Teen Psychotic Disorder Treatment

Teens who have episodes of varying types of psychotic behavior are often diagnosed as having a “subtype" of psychotic disorder. These subtypes each have their own characteristics, but share a single common symptom: a marked disconnect from reality. This disconnect causes a person to become irrational and unable to separate their imagined events from the truth of what is happening around them.

The first episode of psychosis, also known as a psychotic break, generally happens before the age of 25. In fact, it is far more common for initial symptoms to show themselves in the later teen years or within the early 20s.

What Does Teen Psychotic Disorder Look Like

  • Teens struggling with a psychotic disorder frequently behave oddly in ways that clearly show they are detached from reality.
  • A teen with a psychotic disorder may hear or see things that don’t exist. They may also react to stimuli not actually present (like the feeling bugs crawling on their skin etc).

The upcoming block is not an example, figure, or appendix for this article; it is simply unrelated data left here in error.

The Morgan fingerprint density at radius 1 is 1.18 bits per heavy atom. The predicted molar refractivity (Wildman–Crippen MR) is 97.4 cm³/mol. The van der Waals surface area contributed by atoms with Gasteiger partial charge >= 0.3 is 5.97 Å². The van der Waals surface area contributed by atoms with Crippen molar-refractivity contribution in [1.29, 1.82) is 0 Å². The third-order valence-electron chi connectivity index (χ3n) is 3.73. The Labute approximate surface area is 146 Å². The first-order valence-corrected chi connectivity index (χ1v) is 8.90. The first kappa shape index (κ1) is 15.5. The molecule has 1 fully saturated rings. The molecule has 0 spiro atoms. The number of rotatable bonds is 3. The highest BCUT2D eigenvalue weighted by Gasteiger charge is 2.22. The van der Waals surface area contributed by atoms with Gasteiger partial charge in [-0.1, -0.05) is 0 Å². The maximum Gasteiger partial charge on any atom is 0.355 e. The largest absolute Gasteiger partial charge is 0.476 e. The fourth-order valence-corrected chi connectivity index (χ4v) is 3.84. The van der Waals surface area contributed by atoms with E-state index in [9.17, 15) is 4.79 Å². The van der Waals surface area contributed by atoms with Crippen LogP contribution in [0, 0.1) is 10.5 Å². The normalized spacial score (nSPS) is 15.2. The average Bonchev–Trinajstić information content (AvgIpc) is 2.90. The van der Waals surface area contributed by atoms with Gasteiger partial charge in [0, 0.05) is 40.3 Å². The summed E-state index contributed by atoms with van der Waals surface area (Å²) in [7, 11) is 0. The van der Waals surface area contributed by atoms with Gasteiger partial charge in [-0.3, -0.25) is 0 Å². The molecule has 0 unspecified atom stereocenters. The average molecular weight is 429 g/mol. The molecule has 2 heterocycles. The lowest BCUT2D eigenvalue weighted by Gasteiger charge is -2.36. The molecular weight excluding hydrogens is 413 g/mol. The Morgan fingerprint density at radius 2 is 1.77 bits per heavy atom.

• Some psychotic episodes are short and intermittent, while others are more frequent or persistent.
  • It’s important to note that many things can cause a psychotic break, including illnesses, injuries, or mental health struggles. Some teens later develop signs of schizophrenia, signaling that their psychosis may be related to a secondary disorder.

Signs of Teen Psychotic Disorder

Speech difficulties

Confusion or inattentiveness

Balance issues

Involuntary muscle contractions

Poor overall personal hygiene

Inability to self-soothe

Unusual thought patterns

Awkward social skills

Isolation and withdrawal

Mood swings and shifts

Trouble staying mentally “present”

Different Types of Teen Psychotic Disorder

Brief Psychotic Disorder - This form of psychotic disorder comes on suddenly and quickly. In most cases, these breaks last less than a month and only require two to three weeks of recovery time. Brief Psychotic Disorder is most common after a traumatic event.

Delusional Disorder - Teens with this form of psychotic disorder remain focused on a singular delusion. While they seem similar, delusions are not the same as psychosis. With psychosis, teens lose their grasp on reality, seeing and hearing things that don’t exist, impacting them on a sensory level. Delusions are based on emotion, characterized by a teen having a sincere belief that something unrealistic is true. They may believe a celebrity is in love with them or that someone is out to get them personally.